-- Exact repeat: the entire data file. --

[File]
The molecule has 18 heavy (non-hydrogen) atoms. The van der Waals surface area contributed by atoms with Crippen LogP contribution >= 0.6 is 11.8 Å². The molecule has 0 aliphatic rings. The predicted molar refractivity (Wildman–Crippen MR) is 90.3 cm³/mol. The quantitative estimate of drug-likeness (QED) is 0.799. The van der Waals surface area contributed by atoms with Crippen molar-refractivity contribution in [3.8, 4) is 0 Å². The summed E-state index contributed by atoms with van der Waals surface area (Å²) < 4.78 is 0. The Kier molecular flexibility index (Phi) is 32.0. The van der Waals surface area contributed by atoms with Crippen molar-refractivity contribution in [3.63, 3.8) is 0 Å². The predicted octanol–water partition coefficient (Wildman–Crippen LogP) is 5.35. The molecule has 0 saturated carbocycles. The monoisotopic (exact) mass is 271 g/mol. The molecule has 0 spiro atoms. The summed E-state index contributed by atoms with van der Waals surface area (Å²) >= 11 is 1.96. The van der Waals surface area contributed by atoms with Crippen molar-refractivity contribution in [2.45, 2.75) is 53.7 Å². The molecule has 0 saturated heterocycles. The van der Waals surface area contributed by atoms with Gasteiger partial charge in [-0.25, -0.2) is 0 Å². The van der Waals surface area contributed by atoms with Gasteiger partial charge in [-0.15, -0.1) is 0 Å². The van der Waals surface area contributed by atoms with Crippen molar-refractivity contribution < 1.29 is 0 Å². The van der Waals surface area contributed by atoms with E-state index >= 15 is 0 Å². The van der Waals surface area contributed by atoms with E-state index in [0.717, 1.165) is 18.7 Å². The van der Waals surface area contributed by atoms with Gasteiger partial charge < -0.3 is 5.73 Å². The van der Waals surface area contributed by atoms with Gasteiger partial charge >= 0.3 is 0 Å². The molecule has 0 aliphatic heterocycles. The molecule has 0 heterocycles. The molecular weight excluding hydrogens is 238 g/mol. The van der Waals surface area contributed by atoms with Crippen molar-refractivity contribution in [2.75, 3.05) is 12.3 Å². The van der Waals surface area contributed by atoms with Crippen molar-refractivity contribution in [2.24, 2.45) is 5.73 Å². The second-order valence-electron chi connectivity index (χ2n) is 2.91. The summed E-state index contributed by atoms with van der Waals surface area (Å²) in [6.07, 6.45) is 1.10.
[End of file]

The molecule has 18 heavy (non-hydrogen) atoms. The van der Waals surface area contributed by atoms with Crippen LogP contribution >= 0.6 is 11.8 Å². The molecule has 0 aliphatic rings. The predicted molar refractivity (Wildman–Crippen MR) is 90.3 cm³/mol. The quantitative estimate of drug-likeness (QED) is 0.799. The van der Waals surface area contributed by atoms with Crippen molar-refractivity contribution in [3.8, 4) is 0 Å². The summed E-state index contributed by atoms with van der Waals surface area (Å²) < 4.78 is 0. The Kier molecular flexibility index (Phi) is 32.0. The van der Waals surface area contributed by atoms with Crippen molar-refractivity contribution in [3.63, 3.8) is 0 Å². The predicted octanol–water partition coefficient (Wildman–Crippen LogP) is 5.35. The molecule has 0 saturated carbocycles. The monoisotopic (exact) mass is 271 g/mol. The molecule has 0 spiro atoms. The summed E-state index contributed by atoms with van der Waals surface area (Å²) >= 11 is 1.96. The van der Waals surface area contributed by atoms with Crippen molar-refractivity contribution in [2.45, 2.75) is 53.7 Å². The molecule has 0 saturated heterocycles. The van der Waals surface area contributed by atoms with Gasteiger partial charge in [-0.25, -0.2) is 0 Å². The van der Waals surface area contributed by atoms with Gasteiger partial charge in [-0.15, -0.1) is 0 Å². The van der Waals surface area contributed by atoms with Crippen molar-refractivity contribution < 1.29 is 0 Å². The van der Waals surface area contributed by atoms with E-state index >= 15 is 0 Å². The van der Waals surface area contributed by atoms with E-state index in [0.717, 1.165) is 18.7 Å². The van der Waals surface area contributed by atoms with Gasteiger partial charge < -0.3 is 5.73 Å². The van der Waals surface area contributed by atoms with Gasteiger partial charge >= 0.3 is 0 Å². The molecule has 0 aliphatic heterocycles. The molecule has 0 heterocycles. The molecular weight excluding hydrogens is 238 g/mol. The van der Waals surface area contributed by atoms with Crippen molar-refractivity contribution in [2.75, 3.05) is 12.3 Å². The van der Waals surface area contributed by atoms with Crippen molar-refractivity contribution in [2.24, 2.45) is 5.73 Å². The second-order valence-electron chi connectivity index (χ2n) is 2.91. The summed E-state index contributed by atoms with van der Waals surface area (Å²) in [6.07, 6.45) is 1.10.